“You start this because you like farming, and then if you’re good at it, you do less and less as you get bigger and bigger. I get to farm on Sunday morning by myself, and then the rest of the week I’m managing people, making phone calls, or selling, going for parts, or fixing this or that.”
Not your average Nebraska farmer
In 2004, while yet an undergrad at the University of Nebraska–Lincoln, Ryan Pekarek started Pekarek’s Produce and planted his first crop on the family farm near Dwight. “At about one-half acre, it was really an overzealous home garden,” he said. Despite this early foray into farming, when Pekarek finished his bachelor’s degree in horticulture at Nebraska in the spring of 2006, he didn’t plan on being a farmer.
Pekarek figured he’d probably end up with a Ph.D. at a university somewhere. To that end, Professor Emeritus of Horticulture Jay Fitzgerald, Pekarek’s adviser, encouraged him to get out of state and go see something else, as did Professor Emeritus Garald Horst. And so Pekarek and his wife Katie, who earned a degree in biological systems engineering from Nebraska, set out for graduate school at North Carolina State University.
Two years later, the Pekareks left Raleigh, North Carolina, with a pair of master’s degrees. Upon finishing his M.S. in weed control in vegetable crops, though, Pekarek was ready to be done with school. He knew he didn’t want to work in industry, and he realized that there could be a lot of politics involved with academic pursuits. “It was Ph.D. or posthole digger, and I picked posthole digger,” he said.
A big small farm
Pekarek, who began farming full-time with only vegetable crops in 2009, currently grows row crops (corn and soybeans) in addition to about 50 varieties of vegetables. Among vegetable farmers in Nebraska, he said, “We’re probably one of the smallest of the larger veg operations.”
During the 2017 planting season, Pekarek’s Produce had about 15 acres in vegetable production along with another quarter-acre under plastic (a greenhouse and five high tunnels). That’s a 2,950 percent increase from the first crop just 13 years ago! Not bad for a first-generation vegetable farmer in his 30s.
“You start this because you like farming, and then if you’re good at it, you do less and less as you get bigger and bigger. I get to farm on Sunday morning by myself, and then the rest of the week I’m managing people, making phone calls, or selling, going for parts, or fixing this or that,” Pekarek said.
Even while Pekarek acknowledged that he’s one of the biggest small vegetable growers in the state, he said his operation is absolutely small when compared to growers on the coasts. “Everybody that does this in Nebraska is small. Even the couple growers that are big are really tiny on the national scale. We’re all just different versions of small, whether we’ve got two acres or 200,” he said.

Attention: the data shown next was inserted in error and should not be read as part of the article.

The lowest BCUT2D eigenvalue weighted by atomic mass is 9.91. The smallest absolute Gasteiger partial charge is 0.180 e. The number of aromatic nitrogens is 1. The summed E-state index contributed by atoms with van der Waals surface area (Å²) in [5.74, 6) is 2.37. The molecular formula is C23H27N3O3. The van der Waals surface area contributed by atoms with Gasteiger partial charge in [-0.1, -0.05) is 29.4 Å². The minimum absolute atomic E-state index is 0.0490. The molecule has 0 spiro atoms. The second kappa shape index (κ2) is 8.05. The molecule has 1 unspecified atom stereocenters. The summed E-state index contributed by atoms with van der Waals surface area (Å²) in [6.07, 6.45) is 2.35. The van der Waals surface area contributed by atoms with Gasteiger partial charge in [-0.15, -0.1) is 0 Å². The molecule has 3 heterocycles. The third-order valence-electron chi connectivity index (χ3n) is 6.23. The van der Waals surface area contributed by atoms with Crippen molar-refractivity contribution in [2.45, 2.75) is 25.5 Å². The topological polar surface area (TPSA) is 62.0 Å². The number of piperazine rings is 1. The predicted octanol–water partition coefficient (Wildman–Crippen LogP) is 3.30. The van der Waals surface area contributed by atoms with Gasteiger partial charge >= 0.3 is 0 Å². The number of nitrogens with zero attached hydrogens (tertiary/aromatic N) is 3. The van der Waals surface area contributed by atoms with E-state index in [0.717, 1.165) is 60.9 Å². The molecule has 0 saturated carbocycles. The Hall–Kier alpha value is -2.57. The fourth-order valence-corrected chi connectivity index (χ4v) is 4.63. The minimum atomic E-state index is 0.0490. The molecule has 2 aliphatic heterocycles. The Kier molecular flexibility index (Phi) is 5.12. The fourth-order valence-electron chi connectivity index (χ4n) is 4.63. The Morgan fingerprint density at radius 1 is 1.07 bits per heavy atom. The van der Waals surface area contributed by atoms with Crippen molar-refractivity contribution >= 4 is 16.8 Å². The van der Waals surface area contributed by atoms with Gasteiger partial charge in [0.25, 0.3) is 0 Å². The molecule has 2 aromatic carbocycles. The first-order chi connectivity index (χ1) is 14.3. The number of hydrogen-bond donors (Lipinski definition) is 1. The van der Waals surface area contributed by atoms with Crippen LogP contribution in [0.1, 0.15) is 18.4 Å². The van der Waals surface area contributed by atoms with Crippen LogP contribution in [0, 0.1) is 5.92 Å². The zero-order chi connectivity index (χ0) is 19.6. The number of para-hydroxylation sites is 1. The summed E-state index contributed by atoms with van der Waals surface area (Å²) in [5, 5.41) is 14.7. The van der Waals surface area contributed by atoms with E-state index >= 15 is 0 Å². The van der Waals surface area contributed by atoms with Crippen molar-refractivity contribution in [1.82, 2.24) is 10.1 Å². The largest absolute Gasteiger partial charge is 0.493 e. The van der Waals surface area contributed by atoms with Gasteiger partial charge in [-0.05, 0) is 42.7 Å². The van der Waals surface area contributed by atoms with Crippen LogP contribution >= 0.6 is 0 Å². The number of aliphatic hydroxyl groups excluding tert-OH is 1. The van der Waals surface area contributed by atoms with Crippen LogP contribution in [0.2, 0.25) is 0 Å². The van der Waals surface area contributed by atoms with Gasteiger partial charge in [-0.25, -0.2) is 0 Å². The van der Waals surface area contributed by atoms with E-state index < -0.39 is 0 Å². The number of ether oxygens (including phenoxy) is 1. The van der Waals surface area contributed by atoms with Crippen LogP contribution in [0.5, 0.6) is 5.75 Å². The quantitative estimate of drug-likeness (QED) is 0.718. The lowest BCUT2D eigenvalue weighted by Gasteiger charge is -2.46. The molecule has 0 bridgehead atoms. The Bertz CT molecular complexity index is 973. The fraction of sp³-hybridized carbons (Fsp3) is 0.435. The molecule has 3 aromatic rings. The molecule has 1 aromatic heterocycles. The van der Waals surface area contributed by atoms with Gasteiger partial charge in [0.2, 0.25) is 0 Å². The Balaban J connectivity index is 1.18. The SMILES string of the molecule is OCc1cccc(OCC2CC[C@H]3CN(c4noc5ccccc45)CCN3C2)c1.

Out of the field and onto local tables
For Pekarek, who doesn’t have a background in business or marketing, the hard part of his operation is getting the produce into the hands of consumers. “It’s easy to grow this stuff; it’s hard to sell it,” he said. “Growing it is the easy, fun part. Getting it sold will turn your hair white.”
Since the beginning, farmers’ markets in Seward and Lincoln have provided a means to sell his colorful harvests to people who value the home-grown goodness of local produce. One such shopper, Professor Paul Read, under whom Pekarek did his honors thesis at Nebraska, said, “He is one of the most impressive vendors at various farmers’ markets, including the Haymarket Farmers’ Market.”
More recently, Pekarek’s Produce has generated income through community supported agriculture programs. Summer CSA subscribers prepay a flat fee in the early spring and then pick up boxes of farmer-selected produce for 18 weeks from June to early October. A fall CSA is also available for subscribers wanting to extend produce boxes into November and December.
In addition, Pekarek’s Produce does wholesale sales to grocery stores such as Super-Saver and HyVee and some restaurants in Omaha and Lincoln through Lone Tree Foods, which handles sales and transportation for 20 to 30 small farms. “If we cut something on Monday, it’s in the stores on Wednesday,” he said.
Partnering with the university
Pekarek continually works with faculty at the Department of Agronomy and Horticulture. For example, Pekarek’s Produce was the industry partner for the 2013–14 strawberry grant led by Professor Ellen Paparozzi, and Pekarek frequently makes his farm available for field trips and Sustainable Agriculture Research and Education tours. Pekarek also consults with Dave Lambe, associate professor of practice, and Stacy Adams, associate professor of practice, when he needs to figure something out, and he has been a guest speaker for a class taught by Assistant Professor Sam Wortman. While he chose not to seek a Ph.D., Pekarek is clearly doing much more than digging postholes.
By Chantel Koerwitz, contributor